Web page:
“They may no longer feel obliged to keep up their end of the bargain with a weakened government – a government many never accepted as legitimate in the first place. Violent Islamists have long sought to bring down the hated Qadhafi regime – just as they have looked to topple other ‘apostate’ governments in Egypt, Tunisia, Saudi Arabia, and Yemen – and some may now see this as their best opportunity to overthrow the government,” Boucek said.

A weakened or partitioned Libya could become a breeding ground for jihadists engaged in a low-level insurgency against the remnants of the Qadhafi regime, officials and analysts said, noting that jihadists flourish mostly in failing rather than failed states.

“There is … the risk of division within the country and the risk of seeing a failed state in the future that could be a breeding ground of extremism and terrorism, so obviously this is a matter of concern,” NATO Secretary-General Anders Fogh Rasmussen said at a recent meeting of NATO defence ministers.

Libyans constitute the third-largest contingent of jihadists in Iraq after Iraqis and Saudis. Several Libyans also graduated to senior positions in al-Qaeda, including Abu Yahya al-Libi, the group’s chief ideologue and a potential successor to Osama bin Laden. The LIFG, which attempted to assassinate Qadhafi on three different occasions, posed the greatest threat to the Libyan leader’s regime prior to the popular revolt.

A US diplomat noted in a US embassy cable disclosed by Wikileaks in 2008 after a visit to the eastern Libyan city of Derna, home to many Libyan jihadists, that they were focused less on attacking Western targets than on undermining the Qadhafi regime.

The diplomat said the militants believed that the US and Europe were supporting Qadhafi after his 2003 renunciation of weapons of mass destruction. They saw participation in the Iraqi jihad against US forces as “a last act of defiance against the Qadhafi regime,” the US diplomat wrote in the 2008 cable.

Noman Benotman, the London-based former LIFG leader who was one of the group’s negotiators with Saif al-Islam, warns that eastern Libya hosts a younger, more radical group of Islamist militants who see jihad as a religious obligation.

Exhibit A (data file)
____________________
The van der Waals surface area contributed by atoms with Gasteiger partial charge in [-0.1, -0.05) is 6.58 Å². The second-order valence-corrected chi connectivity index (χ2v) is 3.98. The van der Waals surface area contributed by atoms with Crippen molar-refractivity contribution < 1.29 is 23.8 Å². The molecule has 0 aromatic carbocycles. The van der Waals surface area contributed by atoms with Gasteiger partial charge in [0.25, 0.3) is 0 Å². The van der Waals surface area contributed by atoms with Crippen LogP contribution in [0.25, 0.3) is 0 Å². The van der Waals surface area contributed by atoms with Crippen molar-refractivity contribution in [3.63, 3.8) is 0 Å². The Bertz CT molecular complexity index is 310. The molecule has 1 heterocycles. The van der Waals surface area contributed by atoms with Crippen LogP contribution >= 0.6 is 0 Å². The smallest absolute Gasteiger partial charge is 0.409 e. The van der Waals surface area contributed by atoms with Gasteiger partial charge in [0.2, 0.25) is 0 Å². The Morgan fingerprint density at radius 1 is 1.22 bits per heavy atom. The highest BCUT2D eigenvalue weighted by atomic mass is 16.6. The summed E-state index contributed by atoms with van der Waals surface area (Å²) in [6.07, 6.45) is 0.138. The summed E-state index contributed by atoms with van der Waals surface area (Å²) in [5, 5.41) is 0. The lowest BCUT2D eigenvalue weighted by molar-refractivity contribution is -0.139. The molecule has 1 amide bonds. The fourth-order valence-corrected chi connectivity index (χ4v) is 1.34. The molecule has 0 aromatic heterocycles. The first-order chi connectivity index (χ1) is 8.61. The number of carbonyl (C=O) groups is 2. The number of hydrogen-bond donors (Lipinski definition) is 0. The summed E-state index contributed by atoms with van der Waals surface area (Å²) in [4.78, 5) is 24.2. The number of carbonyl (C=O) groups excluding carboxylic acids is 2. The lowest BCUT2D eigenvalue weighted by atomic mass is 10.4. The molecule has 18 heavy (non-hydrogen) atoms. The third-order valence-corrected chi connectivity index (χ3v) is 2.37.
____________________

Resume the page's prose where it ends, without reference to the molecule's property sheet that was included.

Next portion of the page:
Nonetheless, Benotman suggested that Qadhafi’s pinning of the revolt against his regime on al-Qaeda meant that former LIFG fighters feared that they may be targeted by the Libyan leader’s forces.

“The last time I was in contact with some members was when I was in Tripoli on the 16th or 17th of February,” Benotman said. They themselves are afraid of their personal security, because they think they will be a target of the regime, and maybe assassinated or framed for some act of terrorism. So I think they are going to hide, because they start to believe they are a direct target for the regime’s security forces.”

James M Dorsey is a senior visiting research fellow at the Middle East Institute, a freelance journalist, and the author of the blog, The Turbulent World of Middle East Soccer. The views expressed herein are his own.

This article first appeared in Deutsche Welle.

Street, Stage, Shrine & Square: Protest Sites as Contested Terrain

Insight 18 Rosario

By Terisita Cruz-del Rosario

February 1986 at EDSA: the Epifanio de los Santos Avenue — an urban highway of six lanes worming its way through six municipalities of Metro Manila, unconvincingly organises the flow of traffic in both directions. A most curious venue to stage an uprising. Yet, twenty five years ago, EDSA set the stage for a people power uprising that toppled the two-decade Marcos dictatorship. No longer neutral, empty territory, EDSA became a charged space, what William Sewell terms “a matrix of power.”